TPA is a naturally occurring enzyme inside the human body. It has recently been genetically cloned and is now available as an intravenously administered medication. In this instance, an intravenous catheter is placed inside or just next to the blood clot and the medication is allowed to dissolve the clot.

Once the clot is dissolved then X-ray images will be able to show if the vein is compressed by the collar bone, scalene muscle, and rib. In this instance, the next step of treatment is to remove the rib and divide the scalene muscle. This then allows the vein to decompress and re-expand.

Occasionally there will be a buildup of scar tissue around and inside the vein, which will prevent the vein from re-expanding. In these instances, a balloon angioplasty is performed to stretch the scar tissue and re-expand the vein. We usually will delay this last step for at least two weeks to allow time for recovery from the operation. Accordingly, two weeks following surgery we will ask patients to undergo a repeat venogram to see if there is any residual narrowing of the vein. If there is residual narrowing then the angioplasty is done at the same time.

What is the outcome of treatment for Paget-Schroetter?
Most of our patients are able to resume their pre-injury activities without limitation. Occasionally patients may find that they note some blue discoloration and mild congestion, but it is rarely as severe as at the time of the initial blood clot. At such times, patients may worry about the possibility of a blood clot forming again. We have so far not seen this in any of our patients.

What if the blood clot can not be dissolved?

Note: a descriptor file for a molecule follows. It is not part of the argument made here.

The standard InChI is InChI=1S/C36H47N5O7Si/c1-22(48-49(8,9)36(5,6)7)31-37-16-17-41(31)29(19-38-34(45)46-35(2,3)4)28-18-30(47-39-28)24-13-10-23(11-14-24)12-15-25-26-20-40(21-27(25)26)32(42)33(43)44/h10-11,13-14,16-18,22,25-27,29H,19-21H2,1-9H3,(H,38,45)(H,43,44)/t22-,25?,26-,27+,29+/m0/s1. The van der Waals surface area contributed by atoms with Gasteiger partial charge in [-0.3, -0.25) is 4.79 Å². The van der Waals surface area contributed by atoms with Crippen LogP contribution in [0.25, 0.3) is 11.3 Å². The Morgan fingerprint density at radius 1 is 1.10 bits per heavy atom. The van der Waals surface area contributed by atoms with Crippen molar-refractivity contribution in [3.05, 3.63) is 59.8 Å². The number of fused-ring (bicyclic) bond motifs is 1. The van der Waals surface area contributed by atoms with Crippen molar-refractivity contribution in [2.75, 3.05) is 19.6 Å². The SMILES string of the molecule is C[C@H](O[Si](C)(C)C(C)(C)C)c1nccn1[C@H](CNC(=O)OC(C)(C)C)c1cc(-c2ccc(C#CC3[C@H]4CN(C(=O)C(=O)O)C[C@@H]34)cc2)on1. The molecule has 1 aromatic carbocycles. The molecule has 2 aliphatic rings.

Some patients arrive too late for the medicine to be able to dissolve the blood clot. In these cases we will usually recommend decompressing the subclavian vein for several reasons: the vein may occasionally clear the clot by itself and having the vein decompressed will reduce the chance of another clot forming; removing the compression may allow more space for the development of collateral veins for drainage of the arm; some patients will have compression of the other structures (nerves, or the subclavian artery) and decompression may help these avoid further injury.

In these patients whose blood clot can not be dissolved, it is more common to experience the intermittent congestion and blue discoloration in the affected arm. Competitive athletes may find this restricting.

Can surgery be avoided by using angioplasty and stenting?
Angioplasty refers to the use of a small balloon to stretch the narrowed portion of the vein back to normal size. Angioplasty is not effective until the rib is removed since the rib is a principal element in compressing the vein, and angioplasty can not overcome the compression produced by the rib.

Stenting refers to use of small wire mesh scaffolds inside the vein to help support it and keep it from re-compressing. These wire scaffolds do not have sufficient strength to overcome the compression caused by the rib. In the instances where this has been tried, it has invariably resulted in crushing of the stent and irreparable damage to the vein. For this reason, we strongly advise all patients and physicians to avoid use of stenting before the rib is removed. Additionally, our experience has shown that once the rib is removed, stenting is not needed. If there is a persistent narrowing of the vein after the rib is removed, then angioplasty alone has been sufficient.